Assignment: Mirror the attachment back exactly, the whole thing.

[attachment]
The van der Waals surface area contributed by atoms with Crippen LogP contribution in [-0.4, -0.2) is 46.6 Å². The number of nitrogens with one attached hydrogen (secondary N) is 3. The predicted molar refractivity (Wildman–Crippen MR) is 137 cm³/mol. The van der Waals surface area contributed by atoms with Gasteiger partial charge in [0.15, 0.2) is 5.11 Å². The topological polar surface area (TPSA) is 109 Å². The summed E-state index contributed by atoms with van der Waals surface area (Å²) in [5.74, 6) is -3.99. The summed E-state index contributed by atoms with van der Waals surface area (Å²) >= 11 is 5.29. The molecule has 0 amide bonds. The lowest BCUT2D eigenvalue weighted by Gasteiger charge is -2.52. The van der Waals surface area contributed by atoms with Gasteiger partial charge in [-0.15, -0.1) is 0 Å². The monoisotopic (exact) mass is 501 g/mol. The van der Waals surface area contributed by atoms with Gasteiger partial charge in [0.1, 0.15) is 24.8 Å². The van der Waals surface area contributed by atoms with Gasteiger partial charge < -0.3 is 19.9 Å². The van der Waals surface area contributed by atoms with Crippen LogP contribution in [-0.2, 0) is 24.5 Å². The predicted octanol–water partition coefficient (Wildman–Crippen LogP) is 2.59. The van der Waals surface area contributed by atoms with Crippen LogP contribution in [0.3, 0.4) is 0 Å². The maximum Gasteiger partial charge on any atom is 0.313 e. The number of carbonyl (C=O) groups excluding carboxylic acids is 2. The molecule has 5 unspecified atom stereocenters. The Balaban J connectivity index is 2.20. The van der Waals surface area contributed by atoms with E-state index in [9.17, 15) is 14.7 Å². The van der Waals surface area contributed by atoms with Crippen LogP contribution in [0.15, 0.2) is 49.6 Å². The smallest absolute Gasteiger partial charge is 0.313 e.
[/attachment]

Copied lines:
The van der Waals surface area contributed by atoms with Crippen LogP contribution in [-0.4, -0.2) is 46.6 Å². The number of nitrogens with one attached hydrogen (secondary N) is 3. The predicted molar refractivity (Wildman–Crippen MR) is 137 cm³/mol. The van der Waals surface area contributed by atoms with Gasteiger partial charge in [0.15, 0.2) is 5.11 Å². The topological polar surface area (TPSA) is 109 Å². The summed E-state index contributed by atoms with van der Waals surface area (Å²) in [5.74, 6) is -3.99. The summed E-state index contributed by atoms with van der Waals surface area (Å²) >= 11 is 5.29. The molecule has 0 amide bonds. The lowest BCUT2D eigenvalue weighted by Gasteiger charge is -2.52. The van der Waals surface area contributed by atoms with Gasteiger partial charge in [-0.15, -0.1) is 0 Å². The monoisotopic (exact) mass is 501 g/mol. The van der Waals surface area contributed by atoms with Gasteiger partial charge in [0.1, 0.15) is 24.8 Å². The van der Waals surface area contributed by atoms with Gasteiger partial charge < -0.3 is 19.9 Å². The van der Waals surface area contributed by atoms with Crippen LogP contribution in [-0.2, 0) is 24.5 Å². The predicted octanol–water partition coefficient (Wildman–Crippen LogP) is 2.59. The van der Waals surface area contributed by atoms with Crippen LogP contribution in [0.3, 0.4) is 0 Å². The maximum Gasteiger partial charge on any atom is 0.313 e. The number of carbonyl (C=O) groups excluding carboxylic acids is 2. The molecule has 5 unspecified atom stereocenters. The Balaban J connectivity index is 2.20. The van der Waals surface area contributed by atoms with E-state index in [9.17, 15) is 14.7 Å². The van der Waals surface area contributed by atoms with Crippen LogP contribution in [0.15, 0.2) is 49.6 Å². The smallest absolute Gasteiger partial charge is 0.313 e.